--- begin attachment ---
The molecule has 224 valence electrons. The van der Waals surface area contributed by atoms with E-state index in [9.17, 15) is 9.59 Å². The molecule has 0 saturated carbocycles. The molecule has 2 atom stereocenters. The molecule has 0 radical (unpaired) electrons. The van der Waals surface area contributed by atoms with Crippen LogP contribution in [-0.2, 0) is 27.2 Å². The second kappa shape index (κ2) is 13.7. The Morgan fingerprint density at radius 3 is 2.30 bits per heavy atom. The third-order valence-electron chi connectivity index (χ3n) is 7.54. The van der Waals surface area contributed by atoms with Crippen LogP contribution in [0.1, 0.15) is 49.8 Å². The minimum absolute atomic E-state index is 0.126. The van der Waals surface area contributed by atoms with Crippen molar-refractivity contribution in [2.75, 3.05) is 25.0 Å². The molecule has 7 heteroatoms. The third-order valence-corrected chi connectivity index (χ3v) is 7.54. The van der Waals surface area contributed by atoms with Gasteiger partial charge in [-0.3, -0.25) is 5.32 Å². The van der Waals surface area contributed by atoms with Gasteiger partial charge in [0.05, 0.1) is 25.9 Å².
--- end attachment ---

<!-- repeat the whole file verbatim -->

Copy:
The molecule has 224 valence electrons. The van der Waals surface area contributed by atoms with E-state index in [9.17, 15) is 9.59 Å². The molecule has 0 saturated carbocycles. The molecule has 2 atom stereocenters. The molecule has 0 radical (unpaired) electrons. The van der Waals surface area contributed by atoms with Crippen LogP contribution in [-0.2, 0) is 27.2 Å². The second kappa shape index (κ2) is 13.7. The Morgan fingerprint density at radius 3 is 2.30 bits per heavy atom. The third-order valence-electron chi connectivity index (χ3n) is 7.54. The van der Waals surface area contributed by atoms with Crippen LogP contribution in [0.1, 0.15) is 49.8 Å². The minimum absolute atomic E-state index is 0.126. The van der Waals surface area contributed by atoms with Crippen molar-refractivity contribution in [2.75, 3.05) is 25.0 Å². The molecule has 7 heteroatoms. The third-order valence-corrected chi connectivity index (χ3v) is 7.54. The van der Waals surface area contributed by atoms with Gasteiger partial charge in [-0.3, -0.25) is 5.32 Å². The van der Waals surface area contributed by atoms with Gasteiger partial charge in [0.05, 0.1) is 25.9 Å².